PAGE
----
The second claim, of course depending on whether or not it is relevant to the course objectives, is completely solid, making no false implications and drawing a reasonable conclusion. Again, the credibility of that second claim has nothing to do with what the teacher believes (or not) and certainly isn’t in any way related to wanting a student to believe or not in any supreme being.
Rhetorically and logically the second statement is far more valid in an education setting than the first. The ideologies of the student and teacher are, therefore, irrelevant to how these fit into the student being educated (and not indoctrinated).
More complicated is whether these claims are relevant in specific fields of knowledge such as biology and religion; students well educated learn that field-based claims are not necessarily in conflict but based on different ways of thinking and knowing.
The first may be better suited for biology, and the second, for religion, but as the liberal arts embraces, these both may be better examined in a full range of disciplines and ideologies that understand science and religion as complimentary, not adversarial.
Faith-based people can understand evolution, of course, but those different ways of knowing may create tension in a person’s journey to understanding the world as a free person.
Education often involves and even requires discomfort, something Republicans seek to eliminate as part of their indoctrination package.
The problem facing the US, of course, is that Republicans cannot fathom a place where the human mind is trusted, where education is the goal and indoctrination is genuinely rejected.
Republicans can only envision people with power indoctrinating those over whom they have power so they are seeking complete control of education-as-indoctrination.
As I have noted often, those of us on the left were likely compelled to that ideological viewpoint because critical pedagogy (grounded in Marxism) is antithetical to indoctrination. As my all-too-brief mentor Joe Kincheloe explains, “Critical pedagogy wants to know who’s indoctrinating whom.”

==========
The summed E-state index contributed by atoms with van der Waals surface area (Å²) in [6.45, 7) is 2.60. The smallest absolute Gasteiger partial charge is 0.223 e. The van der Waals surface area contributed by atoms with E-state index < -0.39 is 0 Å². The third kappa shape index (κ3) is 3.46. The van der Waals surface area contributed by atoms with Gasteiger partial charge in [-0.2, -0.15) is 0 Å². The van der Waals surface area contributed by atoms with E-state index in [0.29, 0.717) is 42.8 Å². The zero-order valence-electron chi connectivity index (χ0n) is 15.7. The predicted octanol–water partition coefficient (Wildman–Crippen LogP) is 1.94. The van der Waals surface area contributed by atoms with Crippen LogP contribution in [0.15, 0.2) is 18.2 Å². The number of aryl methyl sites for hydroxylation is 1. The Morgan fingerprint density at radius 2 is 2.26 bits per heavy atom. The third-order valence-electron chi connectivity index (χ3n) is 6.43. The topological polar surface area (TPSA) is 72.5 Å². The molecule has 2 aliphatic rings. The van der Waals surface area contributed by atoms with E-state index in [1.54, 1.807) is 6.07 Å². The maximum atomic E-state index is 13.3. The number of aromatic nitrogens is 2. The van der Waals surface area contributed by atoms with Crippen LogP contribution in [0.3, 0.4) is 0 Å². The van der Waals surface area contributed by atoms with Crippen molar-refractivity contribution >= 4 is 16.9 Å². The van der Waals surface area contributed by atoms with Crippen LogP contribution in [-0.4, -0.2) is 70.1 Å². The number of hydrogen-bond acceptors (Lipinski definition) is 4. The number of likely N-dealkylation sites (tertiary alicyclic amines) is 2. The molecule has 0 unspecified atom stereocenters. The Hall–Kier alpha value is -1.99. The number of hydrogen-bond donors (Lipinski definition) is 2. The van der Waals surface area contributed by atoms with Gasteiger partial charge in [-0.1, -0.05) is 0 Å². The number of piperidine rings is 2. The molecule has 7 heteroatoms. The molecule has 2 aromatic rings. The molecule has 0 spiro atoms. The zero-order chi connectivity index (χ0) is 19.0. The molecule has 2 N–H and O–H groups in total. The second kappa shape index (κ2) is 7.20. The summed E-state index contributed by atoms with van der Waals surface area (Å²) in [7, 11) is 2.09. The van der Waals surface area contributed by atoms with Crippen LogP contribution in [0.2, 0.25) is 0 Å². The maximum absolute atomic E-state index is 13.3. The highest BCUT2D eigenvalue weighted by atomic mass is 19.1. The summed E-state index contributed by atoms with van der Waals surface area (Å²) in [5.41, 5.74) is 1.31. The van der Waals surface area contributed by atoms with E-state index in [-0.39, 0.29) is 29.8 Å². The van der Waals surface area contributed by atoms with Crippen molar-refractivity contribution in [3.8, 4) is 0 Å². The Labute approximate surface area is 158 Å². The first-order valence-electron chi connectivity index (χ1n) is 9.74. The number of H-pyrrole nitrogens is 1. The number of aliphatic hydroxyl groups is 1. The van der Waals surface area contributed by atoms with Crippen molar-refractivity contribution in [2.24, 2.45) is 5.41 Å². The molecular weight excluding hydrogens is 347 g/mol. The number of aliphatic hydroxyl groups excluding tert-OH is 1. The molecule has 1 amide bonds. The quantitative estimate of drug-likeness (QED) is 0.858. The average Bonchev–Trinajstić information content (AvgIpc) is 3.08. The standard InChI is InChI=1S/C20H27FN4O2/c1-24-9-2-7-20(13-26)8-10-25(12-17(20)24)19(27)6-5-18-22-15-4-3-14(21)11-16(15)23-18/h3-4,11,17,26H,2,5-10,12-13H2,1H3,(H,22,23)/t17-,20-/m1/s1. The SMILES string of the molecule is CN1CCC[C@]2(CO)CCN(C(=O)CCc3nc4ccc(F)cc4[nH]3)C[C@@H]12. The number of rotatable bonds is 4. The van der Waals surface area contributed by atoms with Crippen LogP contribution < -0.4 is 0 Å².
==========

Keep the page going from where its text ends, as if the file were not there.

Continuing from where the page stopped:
I have been teaching across five decades, and I have never demanded that a student accept or endorse any ideologies or concepts. I have repeatedly offered challenges to students’ assumptions and worldviews in order for them to fully understand and live with whatever they choose to believe and accept.
Can students fully and accurately define the concepts and words they use? Can students make claims and draw conclusions baed on credible evidence or logic?
Nothing more nefarious or sinister than that.
Like Emerson and Thoreau, I believe in and trust the human mind when it is free of indoctrination, fear, and coercion.
I believe in the possibility of humans who have critically challenged themselves and the assumptions of their families, their communities, and their countries.
I believe in the beauty and power of the human imagination—often found in books, art, and all sorts of creations that bring us to tears, laughter, doubt, wonder, and a whole host of emotions that make us fully human.
And I know deep into my bones that “only cowards ban books” and ideas because cowards are seeking ways to hold onto their power or control over any and everyone else.
There can be no human dignity or freedom without a free mind, and a free mind deserves an education that is grounded in academic freedom and open access to all the possibilities found in books and lessons that cannot be mandated by or restricted by mere government (political) mandate.
Small-minded Republicans are the sort of cowards Orwell, Bradbury, and Atwell—among millions of others—have warned us about.
Cowards and bully politics are seeking an IndoctriNation that a free people must not allow.